You want to eat soup—but holy crap it’s 34 degrees outside! Soup doesn’t always have to be hot. In fact, in many countries soup goes from hot and heavy in the winter to warm you up to chilled during summer to cool you down.
Spain’s gazpacho is probably the most famous chilled soup. The tomato-based soup originated from Andalusia, one of the hottest regions in Spain. Sevilla, for instance, is called “the frying pan of Spain,” where temperature reaches the mid-40s in summer.
Also called gazpacho Andaluz or Andalusian gazpacho, the soup was considered peasant food until it became as well loved in cities too.
There are many versions of gazpacho (thick, light, creamy or not), all of them refreshing.
Spanish chef Gabriela Llamas said in a column special to the Washington Post, “In Spain, there are as many gazpachos as there are Spaniards. Every family here has its own recipe with its own little changes.”
Below are some easy cold-soup recipes you can make during summer—and that means all year round in the Philippines. All of them are served chilled.
Recipe by chef Gabriela Llamas, Heraldnet.com
(The vegetables need to marinate in the refrigerator for a few hours and preferably overnight.)
2½ lbs. tomatoes and their juices, hulled and chopped, plus diced tomatoes for garnish
1 small seeded, chopped red bell pepper, plus diced red bell pepper for garnish
2⁄3 cup peeled, chopped cucumber (seedless or seeded), plus diced cucumber for garnish
2 cloves garlic, minced
1 slice day-old bread (crusts removed), torn into small pieces, plus small croutons for garnish (optional)
1½ teaspoons kosher or sea salt, or more as needed
1½ tablespoons sherry vinegar, or more as needed
Small pinch ground cumin (optional)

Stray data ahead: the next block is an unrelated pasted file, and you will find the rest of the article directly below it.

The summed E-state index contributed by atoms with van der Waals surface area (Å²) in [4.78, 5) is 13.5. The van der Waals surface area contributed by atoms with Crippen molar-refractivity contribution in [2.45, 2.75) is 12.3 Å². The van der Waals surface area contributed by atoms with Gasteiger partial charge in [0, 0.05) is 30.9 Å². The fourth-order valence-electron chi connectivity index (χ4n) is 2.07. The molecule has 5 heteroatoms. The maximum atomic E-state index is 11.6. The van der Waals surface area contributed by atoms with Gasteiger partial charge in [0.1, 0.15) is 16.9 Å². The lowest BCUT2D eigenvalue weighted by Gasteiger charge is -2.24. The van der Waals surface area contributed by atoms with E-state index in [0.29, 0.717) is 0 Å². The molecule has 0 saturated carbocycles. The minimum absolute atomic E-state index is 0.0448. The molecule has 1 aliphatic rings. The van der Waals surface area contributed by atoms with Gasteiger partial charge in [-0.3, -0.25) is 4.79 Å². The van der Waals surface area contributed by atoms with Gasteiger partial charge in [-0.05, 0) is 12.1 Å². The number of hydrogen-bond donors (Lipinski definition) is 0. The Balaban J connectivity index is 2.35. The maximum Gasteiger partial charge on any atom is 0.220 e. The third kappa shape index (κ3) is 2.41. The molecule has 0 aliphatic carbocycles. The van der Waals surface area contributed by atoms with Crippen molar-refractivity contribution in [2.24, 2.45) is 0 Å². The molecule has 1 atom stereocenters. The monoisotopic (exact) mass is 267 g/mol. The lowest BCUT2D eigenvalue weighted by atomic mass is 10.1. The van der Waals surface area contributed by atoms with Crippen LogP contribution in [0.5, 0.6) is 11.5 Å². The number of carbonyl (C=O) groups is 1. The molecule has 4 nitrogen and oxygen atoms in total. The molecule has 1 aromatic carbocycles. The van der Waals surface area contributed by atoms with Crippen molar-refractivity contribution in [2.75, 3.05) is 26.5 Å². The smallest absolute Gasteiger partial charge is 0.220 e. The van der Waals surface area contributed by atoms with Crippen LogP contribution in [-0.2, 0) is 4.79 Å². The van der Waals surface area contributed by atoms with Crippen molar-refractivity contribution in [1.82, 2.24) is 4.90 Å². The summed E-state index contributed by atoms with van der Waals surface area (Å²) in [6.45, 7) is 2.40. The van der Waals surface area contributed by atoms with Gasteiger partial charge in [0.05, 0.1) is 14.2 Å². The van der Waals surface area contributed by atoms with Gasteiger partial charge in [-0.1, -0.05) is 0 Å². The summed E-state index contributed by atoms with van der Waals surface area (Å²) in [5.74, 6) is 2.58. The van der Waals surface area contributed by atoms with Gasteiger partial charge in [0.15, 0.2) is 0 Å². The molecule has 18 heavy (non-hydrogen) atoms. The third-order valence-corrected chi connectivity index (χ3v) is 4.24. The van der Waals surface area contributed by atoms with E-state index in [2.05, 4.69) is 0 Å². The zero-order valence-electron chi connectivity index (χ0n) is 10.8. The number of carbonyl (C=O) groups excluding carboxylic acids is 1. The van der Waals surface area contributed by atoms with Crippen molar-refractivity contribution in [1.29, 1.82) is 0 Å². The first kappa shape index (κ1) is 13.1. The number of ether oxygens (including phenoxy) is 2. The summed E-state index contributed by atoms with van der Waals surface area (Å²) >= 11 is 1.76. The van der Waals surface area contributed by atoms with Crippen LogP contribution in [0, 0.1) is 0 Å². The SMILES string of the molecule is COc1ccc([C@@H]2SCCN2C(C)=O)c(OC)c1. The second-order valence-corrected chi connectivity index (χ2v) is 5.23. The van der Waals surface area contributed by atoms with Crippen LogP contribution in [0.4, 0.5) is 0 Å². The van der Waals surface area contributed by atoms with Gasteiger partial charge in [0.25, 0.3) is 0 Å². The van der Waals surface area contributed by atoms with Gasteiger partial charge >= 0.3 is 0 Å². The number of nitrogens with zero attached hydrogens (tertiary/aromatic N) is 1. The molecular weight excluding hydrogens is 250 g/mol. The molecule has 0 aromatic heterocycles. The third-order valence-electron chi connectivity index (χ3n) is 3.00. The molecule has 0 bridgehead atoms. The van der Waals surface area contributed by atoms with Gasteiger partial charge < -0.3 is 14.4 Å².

½ cup extra-virgin olive oil, plus more for optional drizzling (see headnote)
Diced white onion, for garnish
Diced green bell pepper, for garnish
Combine the chopped tomatoes, red bell pepper, cucumber, garlic and bread, if using, in an earthenware or glass bowl. Add the salt, vinegar and cumin, if using, tossing to coat. Cover and refrigerate for at least a few hours and preferably overnight.
To make the soup the traditional way, mash all the ingredients in the bowl. Place a fine-mesh strainer over a separate bowl, then, working in batches, use a flexible spatula to push the mashed mixture, including its liquid, through the strainer. After you have extracted as much moisture as possible from the solids, discard them.
Faster ways: Process the marinated mixture through a hand-cranked food mill (using its smallest-holed screen); or place the marinated vegetables and their liquid in a high-powered blender and puree on the highest speed for about 1½ minutes, then strain through a fine-mesh strainer. (Discard the solids afterward for both of those methods, too.)
Stir the oil into the strained gazpacho. Taste; add salt and/or vinegar, as needed. Transfer to an airtight container; refrigerate until ready to use.
Serve chilled, with the garnishes on the side—diced tomato, cucumber, onion, and red and green pepper; and croutons, if using—for everyone to help themselves. Drizzle with a little oil, if desired.
Recipe by Christina Chaey, BonAppetit.com
1 lb. English hothouse cucumbers (about 1), halved, seeds removed
1 lb. tomatillos, husks removed, rinsed
½ medium onion, thinly sliced, rinsed under cold water
½ poblano chile, seeds removed
1 garlic clove
¼ cup olive oil
¼ cup unseasoned rice vinegar
1 tablespoon chopped parsley
1 tablespoon chopped cilantro, plus leaves for serving
Kosher salt, freshly ground pepper
Blend cucumbers, tomatillos, onion, chile, garlic, oil, vinegar, parsley, and chopped cilantro in a blender until very smooth; season with salt and pepper. Transfer to an airtight container, cover, and chill at least 2 hours.
Serve topped with cilantro leaves.
Do ahead: Gazpacho can be made 2 days ahead. Keep chilled.
Coconut corn soup
Recipe by the editors of Epicurious.com
2 tbsp virgin coconut oil
1 medium onion, finely chopped
1 (1/2") piece ginger, peeled, finely chopped (about 1 ½ teaspoons)